If I were a promoter, I'd be double checking my acts knew where to come on the week of the gig. I'd certainly check all email on the day of the gig.
I heard nothing back. I googled the gig. I found a listing without my name on it from a gig that had long since happened. I also found a number. I left a couple of messages at that number. I also tried to find contact details for this promoter on the comedy forums. Nothing.
I could not justify leaving the office to go to a gig whose address I'd deduced and which I didn't think was happening. An email from another act in the same boat made me feel it was probably off. So I stayed in the office a bit later than planned, which was necessary as we were having a "war room" type meeting on the planning of the project which underpins all our potential success/failure in the next few months.
Then I got the call. Could I do another gig? The Holly Bush pub in Cradley Heath. I'd done this last only 4 weeks previously, during a week where I missed two nights' sleep. I told them that they'd have to double check that it was ok for me to repeat the gig, given how recently I'd been there.
The call which came back told me I was needed. I drove to the gig in good spirits. Though one booking had fallen through, another dropped along to replace it. I listened to some good radio comedy. I listened to my mp3 player. I made myself chuckle with memories of when I was a student, along with some godawful recordings I have of myself being shit musically. I was in fine spirits.
I got to the gig and the compere told me that he'd had some bad news and didn't really feel up to the gig. Would I mind MCing? I hadn't really had time to prepare any non-musical stuff, so I agreed to MC with banter and my musical stuff.
As gigs go, it was something of a bear pit. The audience were highly spirited and not necessarily easy to please. However, I had a whale of a time with them. Playing on all the weirdness of the gig and making it enjoyable for myself at least. There was a 7 year old child in the room, whose parents didn't seem to mind a gutter-language show happening in front of. He heckled. I brought him on as an act. He refused to tell the joke I wanted him to - believe me, it would have killed the room and he would have been in the local paper. Still, it was his choice and I couldn't force a child to tell a filthy joke against his will, no matter how funny.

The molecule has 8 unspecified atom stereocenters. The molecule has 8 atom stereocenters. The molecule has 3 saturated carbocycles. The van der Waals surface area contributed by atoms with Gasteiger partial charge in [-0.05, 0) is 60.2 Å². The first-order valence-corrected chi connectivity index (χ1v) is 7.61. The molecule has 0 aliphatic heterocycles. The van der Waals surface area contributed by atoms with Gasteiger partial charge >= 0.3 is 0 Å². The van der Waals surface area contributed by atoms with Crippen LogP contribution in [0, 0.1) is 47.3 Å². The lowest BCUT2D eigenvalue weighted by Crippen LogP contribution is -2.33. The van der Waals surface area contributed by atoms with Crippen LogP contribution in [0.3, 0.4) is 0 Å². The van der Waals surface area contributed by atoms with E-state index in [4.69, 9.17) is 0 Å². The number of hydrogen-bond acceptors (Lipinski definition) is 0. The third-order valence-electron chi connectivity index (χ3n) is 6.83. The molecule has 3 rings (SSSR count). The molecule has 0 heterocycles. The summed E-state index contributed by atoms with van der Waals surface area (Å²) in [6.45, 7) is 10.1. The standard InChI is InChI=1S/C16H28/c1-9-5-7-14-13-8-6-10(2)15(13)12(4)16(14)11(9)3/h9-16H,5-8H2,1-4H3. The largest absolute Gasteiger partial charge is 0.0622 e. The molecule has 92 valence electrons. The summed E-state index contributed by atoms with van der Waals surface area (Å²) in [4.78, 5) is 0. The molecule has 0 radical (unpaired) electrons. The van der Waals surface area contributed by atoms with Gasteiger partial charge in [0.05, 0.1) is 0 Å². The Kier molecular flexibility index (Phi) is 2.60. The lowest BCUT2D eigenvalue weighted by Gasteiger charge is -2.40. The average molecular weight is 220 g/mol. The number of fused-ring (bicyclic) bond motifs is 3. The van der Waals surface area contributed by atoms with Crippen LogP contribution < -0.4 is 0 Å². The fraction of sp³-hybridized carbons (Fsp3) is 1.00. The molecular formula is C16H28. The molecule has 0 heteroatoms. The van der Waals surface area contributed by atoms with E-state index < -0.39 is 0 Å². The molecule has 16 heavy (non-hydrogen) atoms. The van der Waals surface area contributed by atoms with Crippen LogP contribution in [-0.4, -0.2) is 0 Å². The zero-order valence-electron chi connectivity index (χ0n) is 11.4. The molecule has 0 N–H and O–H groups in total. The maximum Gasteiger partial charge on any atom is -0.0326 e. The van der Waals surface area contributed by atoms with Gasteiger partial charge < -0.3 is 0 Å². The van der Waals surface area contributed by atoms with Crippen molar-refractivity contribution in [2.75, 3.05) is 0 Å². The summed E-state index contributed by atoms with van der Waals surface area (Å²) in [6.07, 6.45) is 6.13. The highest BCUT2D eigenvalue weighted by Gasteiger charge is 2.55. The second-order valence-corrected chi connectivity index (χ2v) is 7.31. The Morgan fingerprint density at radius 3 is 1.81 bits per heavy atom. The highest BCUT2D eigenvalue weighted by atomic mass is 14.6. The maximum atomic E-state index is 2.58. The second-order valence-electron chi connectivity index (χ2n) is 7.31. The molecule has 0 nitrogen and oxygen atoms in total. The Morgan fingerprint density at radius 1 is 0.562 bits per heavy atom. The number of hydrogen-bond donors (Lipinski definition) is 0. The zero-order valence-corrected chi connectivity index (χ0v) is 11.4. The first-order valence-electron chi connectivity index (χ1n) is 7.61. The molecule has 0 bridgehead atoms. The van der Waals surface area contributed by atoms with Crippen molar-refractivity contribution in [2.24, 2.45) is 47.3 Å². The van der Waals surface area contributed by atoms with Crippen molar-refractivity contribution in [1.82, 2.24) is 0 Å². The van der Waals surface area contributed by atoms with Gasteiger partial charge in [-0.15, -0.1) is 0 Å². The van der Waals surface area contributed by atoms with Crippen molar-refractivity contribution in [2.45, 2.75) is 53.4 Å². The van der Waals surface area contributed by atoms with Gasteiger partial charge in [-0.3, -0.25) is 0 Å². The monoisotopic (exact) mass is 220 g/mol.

Don't get me wrong. Filthy language in front of children is not something I approve of. I think it was delightfully wrong in a situation where the parents didn't care and the environment was a self-declared "group of pikeys". In fact one woman complained to me that the other people in the audience weren't really pikey enough to call themselves pikeys. I had no idea that there were echelons within the pikey community.
I think I raised the crowd into a bit of a rabble, but I certainly kept them from getting the better of me, and this set the bar. The other acts had to raise their game to play this audience and it was good to see what happens when a bunch of lesser experienced acts, at what's supposed to be a friendly new acts night, have to just roll with the audience they've got.
I had a whale of a time. I may have flirted with some audience members, but that's just my new party trick. I'm a puppy chasing a juggernaut.